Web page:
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Im very intrested in the behaviour of exp^[1/2](2 log^[1/2](x)) and exp^[1/2](1/2 log^[1/2](x)) for real x > 0.

Lists and plots are welcome !

Regards

tommy1729

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One of the reasons im intrested in this is because these functions must be between id(x) and x^2 or id(x) and sqrt(x) resp.

So no silly slow or silly fast growth rates. Also its an analogue to the question what lies "between" polynomial and exponential ?

This question appears to be what lies "between" linear and squared ?

Many functions grow like ...(exp(x)^a)(x^b)(ln(x)^c)...* ...(sexp(x)^a_2)(slog(x)^b_2).... and this one might be different. And even if similar that is also intresting imho.

Since these functions grow at normal rates we might be able to do 'normal' math such as calculus or number theory(*) or simpler recursions.(* by using rounding )

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Am I the only one who finds this intresting ?

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I'm not sure if I get your formula right......

This is what I type in gnuplot:

plot exp(2*(log(x))**0.5)**0.5

replot exp(0.5*(log(x))**0.5)**0.5

The "**" symbol means raising to power, in gnuplot.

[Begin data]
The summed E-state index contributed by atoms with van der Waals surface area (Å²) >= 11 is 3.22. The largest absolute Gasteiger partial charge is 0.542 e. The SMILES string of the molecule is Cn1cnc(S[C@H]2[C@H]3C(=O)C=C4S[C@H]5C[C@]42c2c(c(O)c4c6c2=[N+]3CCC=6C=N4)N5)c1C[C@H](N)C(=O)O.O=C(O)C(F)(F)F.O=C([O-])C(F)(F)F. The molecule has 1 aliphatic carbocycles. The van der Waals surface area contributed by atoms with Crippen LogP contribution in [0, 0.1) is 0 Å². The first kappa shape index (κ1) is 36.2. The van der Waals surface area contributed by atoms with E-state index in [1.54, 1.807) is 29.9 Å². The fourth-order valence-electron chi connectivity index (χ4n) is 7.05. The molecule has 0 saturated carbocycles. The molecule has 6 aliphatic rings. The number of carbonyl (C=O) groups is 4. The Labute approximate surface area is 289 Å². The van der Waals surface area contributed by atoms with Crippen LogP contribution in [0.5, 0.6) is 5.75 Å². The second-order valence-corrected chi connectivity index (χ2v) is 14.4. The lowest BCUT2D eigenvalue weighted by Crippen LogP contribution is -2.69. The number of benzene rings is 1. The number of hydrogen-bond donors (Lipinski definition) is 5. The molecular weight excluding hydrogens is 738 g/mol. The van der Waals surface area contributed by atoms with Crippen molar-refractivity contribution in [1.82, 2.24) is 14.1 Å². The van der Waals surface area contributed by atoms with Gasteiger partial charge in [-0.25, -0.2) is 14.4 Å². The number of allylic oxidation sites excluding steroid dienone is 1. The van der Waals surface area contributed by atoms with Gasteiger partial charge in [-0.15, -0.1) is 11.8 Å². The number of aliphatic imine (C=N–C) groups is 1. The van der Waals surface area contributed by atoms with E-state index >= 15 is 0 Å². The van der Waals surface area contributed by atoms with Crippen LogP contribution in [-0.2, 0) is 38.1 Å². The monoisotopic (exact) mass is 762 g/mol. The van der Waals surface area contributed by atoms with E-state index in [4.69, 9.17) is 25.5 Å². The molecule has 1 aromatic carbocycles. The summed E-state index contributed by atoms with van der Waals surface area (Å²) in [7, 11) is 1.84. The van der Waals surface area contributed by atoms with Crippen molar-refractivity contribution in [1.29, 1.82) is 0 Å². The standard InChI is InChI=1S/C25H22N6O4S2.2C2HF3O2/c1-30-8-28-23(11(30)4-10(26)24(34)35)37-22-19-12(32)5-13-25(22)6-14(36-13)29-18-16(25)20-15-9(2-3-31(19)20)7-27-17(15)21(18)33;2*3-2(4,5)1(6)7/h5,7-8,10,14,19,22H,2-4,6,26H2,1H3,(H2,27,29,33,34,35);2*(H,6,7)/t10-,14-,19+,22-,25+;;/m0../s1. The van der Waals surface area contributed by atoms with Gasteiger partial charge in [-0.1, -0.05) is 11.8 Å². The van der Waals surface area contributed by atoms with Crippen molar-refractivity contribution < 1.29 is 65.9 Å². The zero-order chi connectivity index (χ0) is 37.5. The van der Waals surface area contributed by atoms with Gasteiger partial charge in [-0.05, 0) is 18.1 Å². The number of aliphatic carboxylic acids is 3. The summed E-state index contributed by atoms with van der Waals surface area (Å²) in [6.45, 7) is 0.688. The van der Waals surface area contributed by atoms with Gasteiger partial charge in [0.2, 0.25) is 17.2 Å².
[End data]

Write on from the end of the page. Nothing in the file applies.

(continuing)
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@cosurgi : by exp^[1/2](x) and log^[1/2](x), he means half-exponential and half-logarithms (logarithms iterated 1/2 times) not raised to the power of 1/2.

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02/24/2013, 10:22 AM
(This post was last modified: 02/24/2013, 10:26 AM by cosurgi.)
(02/24/2013, 06:54 AM)Balarka Sen Wrote: @cosurgi : by exp^[1/2](x) and log^[1/2](x), he means half-exponential and half-logarithms (logarithms iterated 1/2 times) not raised to the power of 1/2.

oh, ok. So I don't know how to plot that

EDIT: unless you can give me some formula for half-iterated logarithm and exp.

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02/24/2013, 10:56 AM
(This post was last modified: 02/24/2013, 10:56 AM by Balarka Sen.)
cosurgi Wrote:unless you can give me some formula for half-iterated logarithm and exp.

They are both defined as f(f(x)) = e^x and f(f(x)) = log(x), respectively. A closed form expression can be obtained for the former one in terms of natural tetration (base-e tetration) if I am not wrong but I don't know anything about the later one, unfortunately.

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Btw it is easy to show that exp^[1/2](2 log^[1/2](x)) grows slower than any power law.